Bangladesh coal plant protests continue after demonstrators killed _ environment _ the guardian

Bangladeshi villagers staged further protests on Tuesday after police opened fire and killed at least four people demonstrating against the planned construction of two large Chinese-financed coal-fired power stations.

According to police and eyewitness reports, several thousand villagers gathered in the coastal town of Gandamara near Chittagong on Monday, to protest against the two power plants. These are expected to force the eviction of several thousand people in a fertile coastal farming areas and the demolition of temples and schools.

The police admitted killing four people after the villagers’ demonstration was banned but the protesters on Tuesday claimed that at least five people had died and four others were missing. Around 100 people, including 11 police, are believed to have been injured in violent clashes.

“We’ve filed cases against around 3,200 people for the violence. We’ve identified 57 of them but the rest are unnamed,” police chief Swapan Kumar told the AFP news agency.

Eyewitness Abu Ahmed, who was was shot in the leg, told coal protest group Phulbari solidarity group that the villagers had been holding peaceful protests for several days after S. Alam, the Bangladeshi developer, started buying up land.

“The government did not pay attention to the villagers’ protests and the district administration remained silent for months. This led the villagers to stage a mass-protest which turned into the worst tragedy in the history of coal killings,” said Ahmed.

“This is the largest loss of life at an anti-coal protest in Bangladesh since 2006. It is the worst overall loss of life in anti-coal protests worldwide since the killings of six people in Jharkhand, India, at two protests in April 2011,” said Ted Nace, editor of Coal Swarm, an open-source encyclopaedia on coal sponsored by the Center for Media and Democracy.

The coal plants, which are expected to cost $2.4bn and have a capacity of 1,224MW, are said to be needed to supply the fast-growing industrial city of Chittagong, which experiences regular power cuts.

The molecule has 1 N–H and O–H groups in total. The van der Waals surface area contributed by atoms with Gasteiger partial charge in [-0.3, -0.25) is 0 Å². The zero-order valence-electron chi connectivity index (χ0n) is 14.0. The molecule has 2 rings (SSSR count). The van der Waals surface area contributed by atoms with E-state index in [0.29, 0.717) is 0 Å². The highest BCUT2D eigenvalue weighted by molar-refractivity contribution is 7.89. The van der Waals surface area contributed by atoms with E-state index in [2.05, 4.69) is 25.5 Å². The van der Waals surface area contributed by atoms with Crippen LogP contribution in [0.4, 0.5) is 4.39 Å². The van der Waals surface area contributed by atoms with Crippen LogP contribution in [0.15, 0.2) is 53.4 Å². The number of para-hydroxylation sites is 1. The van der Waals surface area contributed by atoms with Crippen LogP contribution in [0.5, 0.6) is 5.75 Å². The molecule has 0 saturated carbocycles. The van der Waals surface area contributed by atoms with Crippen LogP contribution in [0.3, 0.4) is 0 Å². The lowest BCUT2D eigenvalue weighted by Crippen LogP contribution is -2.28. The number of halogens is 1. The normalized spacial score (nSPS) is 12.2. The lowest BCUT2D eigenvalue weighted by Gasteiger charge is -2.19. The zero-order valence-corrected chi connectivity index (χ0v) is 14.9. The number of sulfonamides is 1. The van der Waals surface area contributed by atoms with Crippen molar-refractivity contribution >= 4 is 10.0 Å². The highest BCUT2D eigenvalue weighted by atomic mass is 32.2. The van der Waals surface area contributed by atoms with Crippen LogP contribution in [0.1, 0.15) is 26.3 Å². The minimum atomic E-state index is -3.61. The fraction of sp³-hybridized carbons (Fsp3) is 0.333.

Because Bangladesh has limited coal reserves, the plants are expected to import millions of tonnes a year from Indonesia which is itself experiencing coal protests as farmland and forest is destroyed and communities are evicted.

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An injured Bangladeshi man is carried on a stretcher at Chittagong hospital after police opened fire during protests against a Chinese coal-fired power plant. Photograph: STRINGER/AFP/Getty Images

The clashes near Chittagong follow major demonstrations last month against the building of a large coal-fired power station at Rampal, on the edge of the Sundarbans, the world’s largest mangrove forest.

Government plans to increase power supplies have been thwarted by powerful grassroot groups objecting to the loss of farmland and communities.

Plans by a UK coal company to develop one of the biggest coal mines in the world, at Phulbari in the north of the country, have been delayed for eight years following the death of three protesters and 200 injuries at a rally in 2008. The mine would involve the eviction of more than 50 villages.

According to the Ministry of Power, only around 60% of people in Bangladesh have access to electricity and demand is growing 7% a year. Two-thirds of its electricity is generated by gas and the country imports around 3.5m tonnes of oil and 2m tonnes of diesel a year.

In May 2011, the government said it had plans generate more than 10,000MW of electricity from coal-based power plants by 2021 and 20,000MW by 2030. Nearly half the electricity would be be generated using imported coal.